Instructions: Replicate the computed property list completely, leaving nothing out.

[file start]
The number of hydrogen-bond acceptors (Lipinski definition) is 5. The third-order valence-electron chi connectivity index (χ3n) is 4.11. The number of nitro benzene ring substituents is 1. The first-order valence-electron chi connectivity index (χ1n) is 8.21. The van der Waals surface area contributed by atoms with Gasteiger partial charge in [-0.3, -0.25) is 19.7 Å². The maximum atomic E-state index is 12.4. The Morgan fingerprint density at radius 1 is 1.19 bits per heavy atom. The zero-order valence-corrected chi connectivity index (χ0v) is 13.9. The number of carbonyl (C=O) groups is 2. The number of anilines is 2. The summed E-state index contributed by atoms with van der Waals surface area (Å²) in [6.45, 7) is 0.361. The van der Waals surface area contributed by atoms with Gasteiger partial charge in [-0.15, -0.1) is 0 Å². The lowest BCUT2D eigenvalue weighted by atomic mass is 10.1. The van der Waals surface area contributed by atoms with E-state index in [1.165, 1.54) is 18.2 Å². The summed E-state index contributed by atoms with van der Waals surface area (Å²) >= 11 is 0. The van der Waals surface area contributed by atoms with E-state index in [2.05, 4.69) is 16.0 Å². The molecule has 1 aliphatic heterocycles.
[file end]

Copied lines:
The number of hydrogen-bond acceptors (Lipinski definition) is 5. The third-order valence-electron chi connectivity index (χ3n) is 4.11. The number of nitro benzene ring substituents is 1. The first-order valence-electron chi connectivity index (χ1n) is 8.21. The van der Waals surface area contributed by atoms with Gasteiger partial charge in [-0.3, -0.25) is 19.7 Å². The maximum atomic E-state index is 12.4. The Morgan fingerprint density at radius 1 is 1.19 bits per heavy atom. The zero-order valence-corrected chi connectivity index (χ0v) is 13.9. The number of carbonyl (C=O) groups is 2. The number of anilines is 2. The summed E-state index contributed by atoms with van der Waals surface area (Å²) in [6.45, 7) is 0.361. The van der Waals surface area contributed by atoms with Gasteiger partial charge in [-0.15, -0.1) is 0 Å². The lowest BCUT2D eigenvalue weighted by atomic mass is 10.1. The van der Waals surface area contributed by atoms with E-state index in [1.165, 1.54) is 18.2 Å². The summed E-state index contributed by atoms with van der Waals surface area (Å²) >= 11 is 0. The van der Waals surface area contributed by atoms with E-state index in [2.05, 4.69) is 16.0 Å². The molecule has 1 aliphatic heterocycles.